App Note

Automatic Correction of Inner Filter Effect

Labbot simplifies IFE correction since you can measure the full-spectrum absorbance of the sample at every point of measurement, allowing for continuous, automatic correction.

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What is the inner filter effect?

The inner filter effect (IFE) is a loss of fluorescence intensity caused by absorption of light by the sample. The primary inner filter effect results from absorption of the excitation light. The secondary inner filter effect is caused by absorption of the emitted light.

For a more in-depth discussion of the inner filter effect, see our blog post: What is the Inner Filter Effect and How Does it Impact Fluorescence Measurements?

When do you need IFE correction?

The advice for avoiding the inner filter effect is typically to work at "low" concentrations, where the absorbance is low enough to not interfere with the fluorescence signal. More specific recommendations might mention numbers, such as staying below an absorbance of 0.1. It is worth noting that even at this low absorbance value, the error in fluorescence intensity can be as high as 10%. What counts as an acceptable error will, of course, depend on the application.

To be able to make these calls, it is necessary to be aware of the problem and to measure the absorbance of the sample, both in the beginning and end states.

While it may not always be strictly necessary to correct for the inner filter effect, doing so will always improve the accuracy of your measurements.

Experiment Guide

Labbot simplifies IFE correction since you can measure the full-spectrum absorbance of the sample at every point of measurement, allowing for continuous, automatic correction.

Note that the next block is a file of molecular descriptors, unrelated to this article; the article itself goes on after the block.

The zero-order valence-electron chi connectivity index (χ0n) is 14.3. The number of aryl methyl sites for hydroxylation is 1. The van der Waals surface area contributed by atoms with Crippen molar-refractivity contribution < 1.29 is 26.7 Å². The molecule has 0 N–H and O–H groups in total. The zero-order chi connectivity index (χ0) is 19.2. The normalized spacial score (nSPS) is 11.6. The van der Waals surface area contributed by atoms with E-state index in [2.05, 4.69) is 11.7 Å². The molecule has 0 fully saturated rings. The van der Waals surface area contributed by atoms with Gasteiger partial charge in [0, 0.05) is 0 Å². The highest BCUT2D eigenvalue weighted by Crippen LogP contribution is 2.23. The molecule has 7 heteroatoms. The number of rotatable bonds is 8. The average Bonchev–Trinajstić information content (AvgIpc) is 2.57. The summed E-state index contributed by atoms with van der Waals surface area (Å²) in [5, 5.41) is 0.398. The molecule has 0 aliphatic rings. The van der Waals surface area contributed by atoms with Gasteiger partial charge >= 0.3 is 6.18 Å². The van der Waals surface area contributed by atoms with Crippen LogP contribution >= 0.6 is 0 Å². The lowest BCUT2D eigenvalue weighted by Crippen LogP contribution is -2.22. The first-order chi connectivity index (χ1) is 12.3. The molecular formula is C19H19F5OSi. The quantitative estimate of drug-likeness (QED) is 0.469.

Any protocol relying on fluorescence measurements can be amended to include automatic inner filter effect correction by the following steps:

When designing the procedure:

  • Add a virtual detector, set to absorbance. Make sure that the wavelength range covers both the excitation and emission wavelength.

When running the procedure:

  • Make sure to use a clear blank (cuvette with water) during the ‘Prepare spectrometer’ step
  • Go to the plot window, select a plot and press ‘Edit script’
  • Edit the Y-axis script according to to this template:
$$ Y=[D_F,\lambda_F]*10^{[D_A,\lambda_E]*0.5} $$

Where $D_F$ is the virutal detector of your fluorescence measurment, $\lambda_F$ is the wavelength of the emission signal, $D_A$ is the virtual detector of your absorbance measurement and $\lambda_E$ is the excitation wavelength.

Next, we will turn to two specific examples.

Example: Concentration Dependance

This example serves to highlight the impact of the primary inner filter effect and the benefits of correction. We follow the fluorescence signal as we increase the concentration of pyranine dye. Without an inner filter effect we would expect the signal to increase linearly with the concentration, however, in reality it quickly deviates from linearity and levels off (figure).

Figure 1: The measured fluorescence intensity of a sample as the concentration of pyranine dye increases (blue). As the absorbance increases the fluorescence intensity levels off. With IFE correction (green) the linear relationship between concentration and fluorescence is recovered.

Applying the correction formula fully recovers linearity.

Detector 1: Absorbance

Detector 2: Fluorescence with excitation at 450 nm.


Example: pH-titration

This example illustrates how the inner filter effect can distort the outcome of an experiment, hiding the real process. In this experiment we subject the pyranine dye to a pH titration, and follow the intensity of the 513 nm fluorescence peak. This peak is only observable in the deprotonated form of the pyranine, so we expect to see a classical titration curve. However, since the absorbance also varies across the pH span, the observed fluorescence has a more complex pH dependence, as shown in figure 2.

Once corrected for the inner filter effect, the data aligns with a standard titration curve, as shown in figure 3.

Figure 2: The fluorescence intensity as a function of pH in a sample with pyranine dye. At this concentration, the inner filter effect distorts the signal, leading to an aberrant titration
Figure 3: The same signal as in figure 2, after inner filter effect correction. The corrected data can be used for a Henderson-Hasselbalch fit, yielding the expected pKa.



Step 1

Step 2

Step 3


Technical Note (PDF)

In the technical note we go trough the experiment in detail. From preparations to processing and calculating the data.

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Mattias Törnquist


Helping fellow scientists get the most out of their experiments with Labbot.